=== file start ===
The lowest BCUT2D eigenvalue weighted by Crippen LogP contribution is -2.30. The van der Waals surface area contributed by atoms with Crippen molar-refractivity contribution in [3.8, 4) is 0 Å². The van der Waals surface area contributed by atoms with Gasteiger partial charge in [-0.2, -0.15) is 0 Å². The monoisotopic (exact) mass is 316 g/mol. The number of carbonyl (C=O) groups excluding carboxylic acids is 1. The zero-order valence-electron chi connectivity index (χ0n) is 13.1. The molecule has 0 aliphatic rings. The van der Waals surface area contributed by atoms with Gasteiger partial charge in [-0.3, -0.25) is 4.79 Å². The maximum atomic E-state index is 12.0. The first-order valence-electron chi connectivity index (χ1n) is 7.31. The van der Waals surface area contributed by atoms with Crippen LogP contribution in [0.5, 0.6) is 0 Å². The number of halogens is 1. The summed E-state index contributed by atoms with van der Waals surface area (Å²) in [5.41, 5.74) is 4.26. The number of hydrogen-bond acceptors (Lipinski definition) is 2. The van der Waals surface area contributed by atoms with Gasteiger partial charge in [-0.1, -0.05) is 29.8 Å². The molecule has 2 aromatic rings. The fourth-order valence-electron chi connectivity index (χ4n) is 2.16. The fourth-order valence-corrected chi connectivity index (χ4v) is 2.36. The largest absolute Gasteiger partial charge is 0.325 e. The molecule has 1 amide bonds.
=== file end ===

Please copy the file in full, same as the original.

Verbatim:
The lowest BCUT2D eigenvalue weighted by Crippen LogP contribution is -2.30. The van der Waals surface area contributed by atoms with Crippen molar-refractivity contribution in [3.8, 4) is 0 Å². The van der Waals surface area contributed by atoms with Gasteiger partial charge in [-0.2, -0.15) is 0 Å². The monoisotopic (exact) mass is 316 g/mol. The number of carbonyl (C=O) groups excluding carboxylic acids is 1. The zero-order valence-electron chi connectivity index (χ0n) is 13.1. The molecule has 0 aliphatic rings. The van der Waals surface area contributed by atoms with Gasteiger partial charge in [-0.3, -0.25) is 4.79 Å². The maximum atomic E-state index is 12.0. The first-order valence-electron chi connectivity index (χ1n) is 7.31. The van der Waals surface area contributed by atoms with Crippen LogP contribution in [0.5, 0.6) is 0 Å². The number of halogens is 1. The summed E-state index contributed by atoms with van der Waals surface area (Å²) in [5.41, 5.74) is 4.26. The number of hydrogen-bond acceptors (Lipinski definition) is 2. The van der Waals surface area contributed by atoms with Gasteiger partial charge in [-0.1, -0.05) is 29.8 Å². The molecule has 2 aromatic rings. The fourth-order valence-electron chi connectivity index (χ4n) is 2.16. The fourth-order valence-corrected chi connectivity index (χ4v) is 2.36. The largest absolute Gasteiger partial charge is 0.325 e. The molecule has 1 amide bonds.